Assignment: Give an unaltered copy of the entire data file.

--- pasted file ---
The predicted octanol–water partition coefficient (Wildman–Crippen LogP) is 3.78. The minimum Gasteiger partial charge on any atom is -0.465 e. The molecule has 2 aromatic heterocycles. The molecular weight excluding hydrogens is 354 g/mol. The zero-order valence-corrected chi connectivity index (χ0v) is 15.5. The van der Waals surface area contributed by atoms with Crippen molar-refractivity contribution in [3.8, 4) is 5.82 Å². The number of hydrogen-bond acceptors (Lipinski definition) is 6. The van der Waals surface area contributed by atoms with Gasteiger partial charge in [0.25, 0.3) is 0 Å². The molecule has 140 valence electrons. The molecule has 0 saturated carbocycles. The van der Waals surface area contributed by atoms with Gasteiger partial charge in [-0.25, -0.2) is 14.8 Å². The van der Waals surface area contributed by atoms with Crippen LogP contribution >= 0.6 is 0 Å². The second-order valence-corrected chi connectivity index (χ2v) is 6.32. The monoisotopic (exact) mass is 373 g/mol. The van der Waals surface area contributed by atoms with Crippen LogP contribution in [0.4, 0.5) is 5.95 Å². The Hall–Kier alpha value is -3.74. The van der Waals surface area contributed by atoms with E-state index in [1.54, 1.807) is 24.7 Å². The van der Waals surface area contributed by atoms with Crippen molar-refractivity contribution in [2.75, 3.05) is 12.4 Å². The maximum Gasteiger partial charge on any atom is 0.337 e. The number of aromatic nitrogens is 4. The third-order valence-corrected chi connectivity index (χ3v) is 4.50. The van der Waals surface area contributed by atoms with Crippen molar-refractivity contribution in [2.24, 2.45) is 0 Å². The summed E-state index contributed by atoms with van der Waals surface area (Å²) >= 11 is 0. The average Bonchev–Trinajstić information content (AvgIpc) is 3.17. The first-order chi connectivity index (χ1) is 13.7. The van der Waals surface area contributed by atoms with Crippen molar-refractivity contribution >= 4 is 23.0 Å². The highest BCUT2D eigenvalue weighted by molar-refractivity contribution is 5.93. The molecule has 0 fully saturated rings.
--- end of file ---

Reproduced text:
The predicted octanol–water partition coefficient (Wildman–Crippen LogP) is 3.78. The minimum Gasteiger partial charge on any atom is -0.465 e. The molecule has 2 aromatic heterocycles. The molecular weight excluding hydrogens is 354 g/mol. The zero-order valence-corrected chi connectivity index (χ0v) is 15.5. The van der Waals surface area contributed by atoms with Crippen molar-refractivity contribution in [3.8, 4) is 5.82 Å². The number of hydrogen-bond acceptors (Lipinski definition) is 6. The van der Waals surface area contributed by atoms with Gasteiger partial charge in [0.25, 0.3) is 0 Å². The molecule has 140 valence electrons. The molecule has 0 saturated carbocycles. The van der Waals surface area contributed by atoms with Gasteiger partial charge in [-0.25, -0.2) is 14.8 Å². The van der Waals surface area contributed by atoms with Crippen LogP contribution >= 0.6 is 0 Å². The second-order valence-corrected chi connectivity index (χ2v) is 6.32. The monoisotopic (exact) mass is 373 g/mol. The van der Waals surface area contributed by atoms with Crippen LogP contribution in [0.4, 0.5) is 5.95 Å². The Hall–Kier alpha value is -3.74. The van der Waals surface area contributed by atoms with E-state index in [1.54, 1.807) is 24.7 Å². The van der Waals surface area contributed by atoms with Crippen molar-refractivity contribution in [2.75, 3.05) is 12.4 Å². The maximum Gasteiger partial charge on any atom is 0.337 e. The number of aromatic nitrogens is 4. The third-order valence-corrected chi connectivity index (χ3v) is 4.50. The van der Waals surface area contributed by atoms with Crippen molar-refractivity contribution in [2.24, 2.45) is 0 Å². The summed E-state index contributed by atoms with van der Waals surface area (Å²) >= 11 is 0. The average Bonchev–Trinajstić information content (AvgIpc) is 3.17. The first-order chi connectivity index (χ1) is 13.7. The van der Waals surface area contributed by atoms with Crippen molar-refractivity contribution >= 4 is 23.0 Å². The highest BCUT2D eigenvalue weighted by molar-refractivity contribution is 5.93. The molecule has 0 fully saturated rings.